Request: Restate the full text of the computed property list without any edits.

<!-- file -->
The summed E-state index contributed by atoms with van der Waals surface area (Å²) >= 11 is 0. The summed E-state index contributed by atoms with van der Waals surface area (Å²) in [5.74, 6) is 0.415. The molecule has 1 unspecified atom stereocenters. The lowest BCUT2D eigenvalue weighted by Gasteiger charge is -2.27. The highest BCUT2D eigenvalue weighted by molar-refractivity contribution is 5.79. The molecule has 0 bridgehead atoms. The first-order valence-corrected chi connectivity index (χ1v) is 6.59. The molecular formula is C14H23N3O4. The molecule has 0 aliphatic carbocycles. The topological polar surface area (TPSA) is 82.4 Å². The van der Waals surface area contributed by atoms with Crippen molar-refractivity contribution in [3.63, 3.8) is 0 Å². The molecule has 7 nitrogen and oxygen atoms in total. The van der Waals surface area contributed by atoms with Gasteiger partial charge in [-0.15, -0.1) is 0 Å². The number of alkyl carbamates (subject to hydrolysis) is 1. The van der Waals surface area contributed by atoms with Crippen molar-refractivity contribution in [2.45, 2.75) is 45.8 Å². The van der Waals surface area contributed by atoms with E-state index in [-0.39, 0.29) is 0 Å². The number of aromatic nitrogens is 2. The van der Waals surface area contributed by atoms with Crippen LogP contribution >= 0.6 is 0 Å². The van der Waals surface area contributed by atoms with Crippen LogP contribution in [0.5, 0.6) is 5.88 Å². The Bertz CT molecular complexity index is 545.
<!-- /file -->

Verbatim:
The summed E-state index contributed by atoms with van der Waals surface area (Å²) >= 11 is 0. The summed E-state index contributed by atoms with van der Waals surface area (Å²) in [5.74, 6) is 0.415. The molecule has 1 unspecified atom stereocenters. The lowest BCUT2D eigenvalue weighted by Gasteiger charge is -2.27. The highest BCUT2D eigenvalue weighted by molar-refractivity contribution is 5.79. The molecule has 0 bridgehead atoms. The first-order valence-corrected chi connectivity index (χ1v) is 6.59. The molecular formula is C14H23N3O4. The molecule has 0 aliphatic carbocycles. The topological polar surface area (TPSA) is 82.4 Å². The van der Waals surface area contributed by atoms with Crippen molar-refractivity contribution in [3.63, 3.8) is 0 Å². The molecule has 7 nitrogen and oxygen atoms in total. The van der Waals surface area contributed by atoms with Gasteiger partial charge in [-0.15, -0.1) is 0 Å². The number of alkyl carbamates (subject to hydrolysis) is 1. The van der Waals surface area contributed by atoms with Crippen molar-refractivity contribution in [2.45, 2.75) is 45.8 Å². The van der Waals surface area contributed by atoms with E-state index in [-0.39, 0.29) is 0 Å². The number of aromatic nitrogens is 2. The van der Waals surface area contributed by atoms with Crippen LogP contribution >= 0.6 is 0 Å². The van der Waals surface area contributed by atoms with Crippen LogP contribution in [0.5, 0.6) is 5.88 Å². The Bertz CT molecular complexity index is 545.